Monthly Archives: March 2016

Monster Mash

There’s big trouble above and below in ’10 Cloverfield Lane’

10 Cloverfield Lane

Starring Mary Elizabeth Winstead, John Goodman & John Gallagher Jr.

Directed by Dan Trachtenberg

PG-13

Waking to consciousness after a car crash on dark highway, a young woman, Michelle (Mary Elizabeth Winstead), finds herself on a pallet in a leg brace, hooked up to an IV drip—and chained to the wall of a subterranean concrete bunker.

“Please let me go,” she fearfully, tearfully begs when she meets the man who brought her there as he delivers a tray of food. “There’s nowhere to go,” Howard (John Goodman) calmly tells her. “Everyone outside of here is dead.”

There’s been an attack, he explains, a big one—maybe chemical, maybe nuclear, maybe Russians, maybe Martians. “Luckily,” he reassures her, “I’m prepared.”

So begins 10 Cloverfield Lane, the “little” movie—with a small ensemble cast of three, filmed almost entirely in a tight, enclosed set—that comes with such big expectations. Beginning as a script called The Cellar, it later enlisted the writer-director of the critically lauded Whiplash, Damian Chazelle, to “whip” the screenplay into something with a bit more bite. When Midas-touch superstar producer J.J. Abrams came onboard, fresh off the blockbuster buzz of Star Wars: The Force Awakens, and changed the title, fans went crazy with frenzied speculation: How would this movie connect to Cloverfield, the 2008 surprise-hit monster-movie smash about an extraterrestrial attack, that he also produced?

Questions abound in (and about) 10 Cloverfield Lane, and if you want them answered, well—you’re just like the characters. And also like them, you’ll have to stick around to the end of the film, a terrifically tense, tightly wound underground psychological thriller that eventually explodes wildly, violently upward and outward.

10 CLOVERFIELD LANE

John Gallagher Jr., Mary Elizabeth Winstead & John Goodman share close quarters in ’10 Cloverfield Lane.’

Is Howard an overzealous doomsday prepper, a conspiracy-theorist nut-job, a grieving father, a U.S. Navy vet who went off the deep end, all of those, none of those, or something else entirely? Why was Michelle in such a hurry to leave town that night? And what about Emmett (John Gallagher Jr.), the other guy in the bunker? What are those noises? Cars? Helicopters? Spaceships? Is the air outside really as contaminated as Howard says?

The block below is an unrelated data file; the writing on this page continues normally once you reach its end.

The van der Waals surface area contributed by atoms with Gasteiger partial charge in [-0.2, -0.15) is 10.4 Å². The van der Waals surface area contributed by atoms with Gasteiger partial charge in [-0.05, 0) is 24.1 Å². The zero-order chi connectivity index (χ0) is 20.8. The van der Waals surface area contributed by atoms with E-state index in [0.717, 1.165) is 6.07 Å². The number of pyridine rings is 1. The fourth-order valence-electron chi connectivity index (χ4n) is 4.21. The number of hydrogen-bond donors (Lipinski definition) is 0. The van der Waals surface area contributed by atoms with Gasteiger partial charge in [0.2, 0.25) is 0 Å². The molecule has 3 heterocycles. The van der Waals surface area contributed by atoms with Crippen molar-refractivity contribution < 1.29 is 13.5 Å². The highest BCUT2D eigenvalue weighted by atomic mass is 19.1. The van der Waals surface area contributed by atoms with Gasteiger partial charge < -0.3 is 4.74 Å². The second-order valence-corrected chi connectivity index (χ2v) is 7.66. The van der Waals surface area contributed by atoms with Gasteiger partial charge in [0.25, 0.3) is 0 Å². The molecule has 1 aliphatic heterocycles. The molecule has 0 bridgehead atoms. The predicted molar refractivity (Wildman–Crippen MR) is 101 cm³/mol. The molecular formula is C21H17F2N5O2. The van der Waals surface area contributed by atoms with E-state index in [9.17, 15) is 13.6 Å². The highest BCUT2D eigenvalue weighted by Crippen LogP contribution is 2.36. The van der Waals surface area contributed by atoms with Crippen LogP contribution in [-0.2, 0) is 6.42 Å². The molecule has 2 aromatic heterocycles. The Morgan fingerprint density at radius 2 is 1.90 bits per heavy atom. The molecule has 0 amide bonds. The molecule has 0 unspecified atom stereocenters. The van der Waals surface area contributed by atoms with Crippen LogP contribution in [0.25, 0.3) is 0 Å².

The mysteries mount, the clues pile up, the screws turn tighter and tighter, the distrust deepens, and claustrophobia and paranoia permeate every frame. Debut feature director Dan Trachtenberg, working with cinematographer Joe Cutter and production designer Ramsey Avery, creates an underground mini-labyrinth that teems with the details of Howard’s scarily obsessive mind—like a show home stocked from the Armageddon bargain bin of Bed Bath & Beyond.

Howard, Emmett and Michelle eat meals, play old board games, work jigsaw puzzles and listen to classic rock on an old jukebox in an artificial, increasingly edgy loop of normal domestic life. Frankie Valli’s “Venus” and Tommy James’ “I Think We’re Alone Now” never sounded so ominous and foreboding.

When things really break loose, in the movie’s final sequence, fans of the original Cloverfield will finally be able see just how this movie connects to the previous one. And as the address in the title suggests, monsters can come in all shapes and sizes, in all kinds of places, above us, below us and even right beside us.

—Neil Pond, Parade Magazine

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Hop To It

Hip, heartwarming ‘Zootopia’ shows how far House of Mouse has evolved

Zootopia

Starring the voices of Gennifer Goodwin & Jason Bateman

Directed by Brian Howard, Rich Moore and Jared Rush

PG

A little girl dreams of leaving her rural hometown, moving to the city, becoming something no one else has ever been and making the world a better place. Sounds like a cliché, you say. Well, maybe—except in Zootopia, the little girl is a bunny, she wants to be a cop, and the city is full of other animals, but no people.

And there’s this: Rabbits are “prey,” like 90 percent of the population of the mammal metropolis of Zootopia, which is also home to predators—lions, tigers, wolves, foxes, jaguars. But over the centuries, prey and predators have evolved past their primal, biological instincts and learned to coexist…mostly.